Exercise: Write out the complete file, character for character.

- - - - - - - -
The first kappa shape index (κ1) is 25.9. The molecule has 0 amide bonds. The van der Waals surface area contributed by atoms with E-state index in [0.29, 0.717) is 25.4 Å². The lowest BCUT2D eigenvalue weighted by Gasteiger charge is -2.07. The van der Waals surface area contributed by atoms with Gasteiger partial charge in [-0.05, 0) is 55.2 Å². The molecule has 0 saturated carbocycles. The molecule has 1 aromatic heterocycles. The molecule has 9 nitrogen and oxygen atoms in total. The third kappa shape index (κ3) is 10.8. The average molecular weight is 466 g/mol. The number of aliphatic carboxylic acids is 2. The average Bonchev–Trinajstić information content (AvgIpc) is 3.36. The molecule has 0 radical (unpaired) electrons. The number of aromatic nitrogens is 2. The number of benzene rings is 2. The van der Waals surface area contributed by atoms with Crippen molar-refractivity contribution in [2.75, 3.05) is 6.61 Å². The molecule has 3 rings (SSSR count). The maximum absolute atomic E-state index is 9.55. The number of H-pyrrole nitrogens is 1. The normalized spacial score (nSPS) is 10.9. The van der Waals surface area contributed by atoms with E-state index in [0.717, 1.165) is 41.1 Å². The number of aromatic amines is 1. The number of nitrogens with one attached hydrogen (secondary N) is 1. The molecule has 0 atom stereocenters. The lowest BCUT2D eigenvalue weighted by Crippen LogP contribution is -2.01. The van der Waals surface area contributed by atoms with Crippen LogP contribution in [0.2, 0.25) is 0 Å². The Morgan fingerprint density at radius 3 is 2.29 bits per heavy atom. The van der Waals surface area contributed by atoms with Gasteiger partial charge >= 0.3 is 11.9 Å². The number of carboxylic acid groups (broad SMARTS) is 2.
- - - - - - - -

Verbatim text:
The first kappa shape index (κ1) is 25.9. The molecule has 0 amide bonds. The van der Waals surface area contributed by atoms with E-state index in [0.29, 0.717) is 25.4 Å². The lowest BCUT2D eigenvalue weighted by Gasteiger charge is -2.07. The van der Waals surface area contributed by atoms with Gasteiger partial charge in [-0.05, 0) is 55.2 Å². The molecule has 0 saturated carbocycles. The molecule has 1 aromatic heterocycles. The molecule has 9 nitrogen and oxygen atoms in total. The third kappa shape index (κ3) is 10.8. The average molecular weight is 466 g/mol. The number of aliphatic carboxylic acids is 2. The average Bonchev–Trinajstić information content (AvgIpc) is 3.36. The molecule has 0 radical (unpaired) electrons. The number of aromatic nitrogens is 2. The number of benzene rings is 2. The van der Waals surface area contributed by atoms with Crippen molar-refractivity contribution in [2.75, 3.05) is 6.61 Å². The molecule has 3 rings (SSSR count). The maximum absolute atomic E-state index is 9.55. The number of H-pyrrole nitrogens is 1. The normalized spacial score (nSPS) is 10.9. The van der Waals surface area contributed by atoms with E-state index in [0.717, 1.165) is 41.1 Å². The number of aromatic amines is 1. The number of nitrogens with one attached hydrogen (secondary N) is 1. The molecule has 0 atom stereocenters. The lowest BCUT2D eigenvalue weighted by Crippen LogP contribution is -2.01. The van der Waals surface area contributed by atoms with Crippen LogP contribution in [0.2, 0.25) is 0 Å². The Morgan fingerprint density at radius 3 is 2.29 bits per heavy atom. The van der Waals surface area contributed by atoms with Gasteiger partial charge >= 0.3 is 11.9 Å². The number of carboxylic acid groups (broad SMARTS) is 2.